Your playbook for Namibian wildlife.
By Aaron Gulley
When to Go
With mostly temperate, desert conditions throughout the country, Namibia is pleasant year-round. The rainiest season is from December through March, though precipitation is largely localized and comes in short-lived afternoon storms. April and May are vibrant, green, and crisp, and June through August brings glorious daytime temperatures and freezing nights. Though September through November can be dry and dusty, it’s often the best time to see game, as the animals gravitate to watering holes.
South African Airways flies to Johannesburg daily from New York City and Washington, D.C., with half a dozen daily connections to Namibia’s capital, Windhoek, the departure point for most safari itineraries in the country.
One of the most striking jumping-off points for the dunes at Namib-Naukluft Park is the andBeyond Sossusvlei Desert Lodge, whose timberand-slate main building, complete with a swimming pool, sits up above a vast plain speckled with zebras and ostriches. Ten private, split-level glass-and-stone villas fan out on either side, and a resident astronomer helps guests decipher the night sky at the on-site observatory.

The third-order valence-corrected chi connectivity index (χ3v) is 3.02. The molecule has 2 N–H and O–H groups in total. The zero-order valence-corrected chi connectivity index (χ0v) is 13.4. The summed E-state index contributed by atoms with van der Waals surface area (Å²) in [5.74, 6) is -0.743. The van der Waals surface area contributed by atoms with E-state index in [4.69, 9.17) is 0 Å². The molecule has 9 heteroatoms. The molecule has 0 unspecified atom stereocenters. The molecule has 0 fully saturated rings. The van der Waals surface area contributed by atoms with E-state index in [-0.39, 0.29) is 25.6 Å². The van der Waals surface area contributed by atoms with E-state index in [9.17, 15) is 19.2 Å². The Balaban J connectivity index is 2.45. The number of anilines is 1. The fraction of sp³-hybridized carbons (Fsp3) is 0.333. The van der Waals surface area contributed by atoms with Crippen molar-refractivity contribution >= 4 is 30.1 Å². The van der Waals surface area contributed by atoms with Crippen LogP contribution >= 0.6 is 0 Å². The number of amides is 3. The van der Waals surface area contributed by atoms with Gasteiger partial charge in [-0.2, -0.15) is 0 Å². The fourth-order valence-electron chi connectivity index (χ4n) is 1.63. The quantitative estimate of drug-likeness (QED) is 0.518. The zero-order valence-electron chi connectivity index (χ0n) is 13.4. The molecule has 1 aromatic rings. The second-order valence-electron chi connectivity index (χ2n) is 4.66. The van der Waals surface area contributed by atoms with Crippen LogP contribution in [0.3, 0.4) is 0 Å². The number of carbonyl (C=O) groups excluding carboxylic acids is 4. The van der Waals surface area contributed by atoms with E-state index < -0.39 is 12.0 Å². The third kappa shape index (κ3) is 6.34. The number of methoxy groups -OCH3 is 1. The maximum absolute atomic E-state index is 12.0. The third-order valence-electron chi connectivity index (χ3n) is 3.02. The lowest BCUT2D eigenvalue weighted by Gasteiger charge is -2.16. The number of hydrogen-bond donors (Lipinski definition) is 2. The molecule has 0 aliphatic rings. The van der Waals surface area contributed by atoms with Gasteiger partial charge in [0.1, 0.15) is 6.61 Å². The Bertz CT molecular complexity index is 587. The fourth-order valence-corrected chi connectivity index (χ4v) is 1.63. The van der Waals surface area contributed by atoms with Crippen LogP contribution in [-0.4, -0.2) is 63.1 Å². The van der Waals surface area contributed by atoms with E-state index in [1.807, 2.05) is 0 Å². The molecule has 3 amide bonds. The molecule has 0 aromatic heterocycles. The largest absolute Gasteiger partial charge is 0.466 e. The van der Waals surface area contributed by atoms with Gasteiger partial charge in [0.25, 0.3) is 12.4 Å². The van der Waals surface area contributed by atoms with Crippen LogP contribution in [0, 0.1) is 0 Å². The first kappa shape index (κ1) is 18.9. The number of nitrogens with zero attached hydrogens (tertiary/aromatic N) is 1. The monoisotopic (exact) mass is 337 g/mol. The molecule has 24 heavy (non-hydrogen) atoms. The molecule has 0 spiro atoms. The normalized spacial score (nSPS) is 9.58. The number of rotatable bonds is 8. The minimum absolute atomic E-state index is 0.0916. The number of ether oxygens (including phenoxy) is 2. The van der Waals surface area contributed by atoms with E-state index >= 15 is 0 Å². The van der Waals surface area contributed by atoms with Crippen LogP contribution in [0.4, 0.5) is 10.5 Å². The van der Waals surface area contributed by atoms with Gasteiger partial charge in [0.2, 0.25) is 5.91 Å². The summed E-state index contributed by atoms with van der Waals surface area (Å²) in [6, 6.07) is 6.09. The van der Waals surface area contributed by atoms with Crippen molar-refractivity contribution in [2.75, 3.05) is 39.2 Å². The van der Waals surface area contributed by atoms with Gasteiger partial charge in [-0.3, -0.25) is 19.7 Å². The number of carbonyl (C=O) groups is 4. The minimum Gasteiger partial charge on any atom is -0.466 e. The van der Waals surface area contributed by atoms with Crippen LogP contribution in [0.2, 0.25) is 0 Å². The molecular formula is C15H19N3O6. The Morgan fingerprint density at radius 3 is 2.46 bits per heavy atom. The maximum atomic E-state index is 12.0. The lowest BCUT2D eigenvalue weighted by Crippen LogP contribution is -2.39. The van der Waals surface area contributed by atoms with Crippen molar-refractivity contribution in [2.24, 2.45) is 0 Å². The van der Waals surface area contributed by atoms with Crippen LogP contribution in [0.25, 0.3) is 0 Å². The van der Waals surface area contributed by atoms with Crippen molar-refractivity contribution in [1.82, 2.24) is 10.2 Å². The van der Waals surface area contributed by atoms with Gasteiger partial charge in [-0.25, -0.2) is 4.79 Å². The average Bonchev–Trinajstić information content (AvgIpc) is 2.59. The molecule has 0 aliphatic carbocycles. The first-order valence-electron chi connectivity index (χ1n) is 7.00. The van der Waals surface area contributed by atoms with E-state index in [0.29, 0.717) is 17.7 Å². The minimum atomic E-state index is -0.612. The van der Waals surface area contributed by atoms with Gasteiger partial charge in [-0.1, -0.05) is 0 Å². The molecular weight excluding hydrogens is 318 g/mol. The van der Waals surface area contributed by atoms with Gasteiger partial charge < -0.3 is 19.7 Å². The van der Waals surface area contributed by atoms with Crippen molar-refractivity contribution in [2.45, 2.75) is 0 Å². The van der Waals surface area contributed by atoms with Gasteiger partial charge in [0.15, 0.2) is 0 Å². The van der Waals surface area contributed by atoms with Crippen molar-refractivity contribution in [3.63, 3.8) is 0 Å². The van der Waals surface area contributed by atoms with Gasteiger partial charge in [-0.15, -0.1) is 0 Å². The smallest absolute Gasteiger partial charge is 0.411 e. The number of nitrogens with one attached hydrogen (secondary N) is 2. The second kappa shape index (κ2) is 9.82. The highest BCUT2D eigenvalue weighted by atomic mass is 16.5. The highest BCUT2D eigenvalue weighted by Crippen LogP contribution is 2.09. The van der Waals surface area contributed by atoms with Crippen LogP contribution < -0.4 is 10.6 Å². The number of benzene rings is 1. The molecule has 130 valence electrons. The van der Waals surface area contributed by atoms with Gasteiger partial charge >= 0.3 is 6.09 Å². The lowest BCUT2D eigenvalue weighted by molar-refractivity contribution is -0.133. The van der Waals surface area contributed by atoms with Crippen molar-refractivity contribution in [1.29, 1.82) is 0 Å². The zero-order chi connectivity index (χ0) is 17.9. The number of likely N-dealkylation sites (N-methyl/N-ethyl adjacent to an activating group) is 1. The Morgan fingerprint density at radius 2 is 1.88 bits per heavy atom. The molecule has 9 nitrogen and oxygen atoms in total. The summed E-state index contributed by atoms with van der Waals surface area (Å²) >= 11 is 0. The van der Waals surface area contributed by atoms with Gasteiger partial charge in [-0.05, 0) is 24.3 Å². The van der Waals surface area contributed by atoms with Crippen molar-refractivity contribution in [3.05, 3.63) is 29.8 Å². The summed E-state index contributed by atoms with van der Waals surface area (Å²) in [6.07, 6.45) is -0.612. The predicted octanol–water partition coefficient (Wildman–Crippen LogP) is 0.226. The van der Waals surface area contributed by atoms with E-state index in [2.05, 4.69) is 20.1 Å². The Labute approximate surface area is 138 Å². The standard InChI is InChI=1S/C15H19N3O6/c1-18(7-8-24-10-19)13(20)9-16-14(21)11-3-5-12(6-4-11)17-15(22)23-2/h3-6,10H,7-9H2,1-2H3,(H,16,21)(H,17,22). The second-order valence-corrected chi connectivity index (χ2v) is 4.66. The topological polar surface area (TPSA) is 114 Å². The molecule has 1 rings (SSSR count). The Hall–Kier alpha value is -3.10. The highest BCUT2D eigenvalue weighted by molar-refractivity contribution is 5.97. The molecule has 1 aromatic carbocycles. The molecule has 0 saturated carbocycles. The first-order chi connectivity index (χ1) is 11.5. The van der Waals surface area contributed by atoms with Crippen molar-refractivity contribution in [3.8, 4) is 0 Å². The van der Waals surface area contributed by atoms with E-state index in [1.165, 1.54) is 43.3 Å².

Namibia’s safari circuit typically includes Sossusvlei, Damaraland, and Etosha National Park, and most operators customize trips with add-ons to farther-flung destinations. Like many in the country, African Travel, Inc. draws on a network of refined camps for trips such as this ten-day flying safari. Not all of Namibia’s camps are joint ventures with local communities; to ensure your dollars provide the most benefit, ask your travel advisor to inquire about staying in those that are whenever possible. Big Five Tours & Expeditions’ 12-day itinerary pumps up the exclusivity factor with a stay at the Beyond Sossusvlei Desert Lodge as well as two nights at Okonjima, home of The AfriCat Foundation’s cheetah sanctuary, where activities include radio-tracking tours of collared cats and up-close encounters with the cheetahs at feeding time.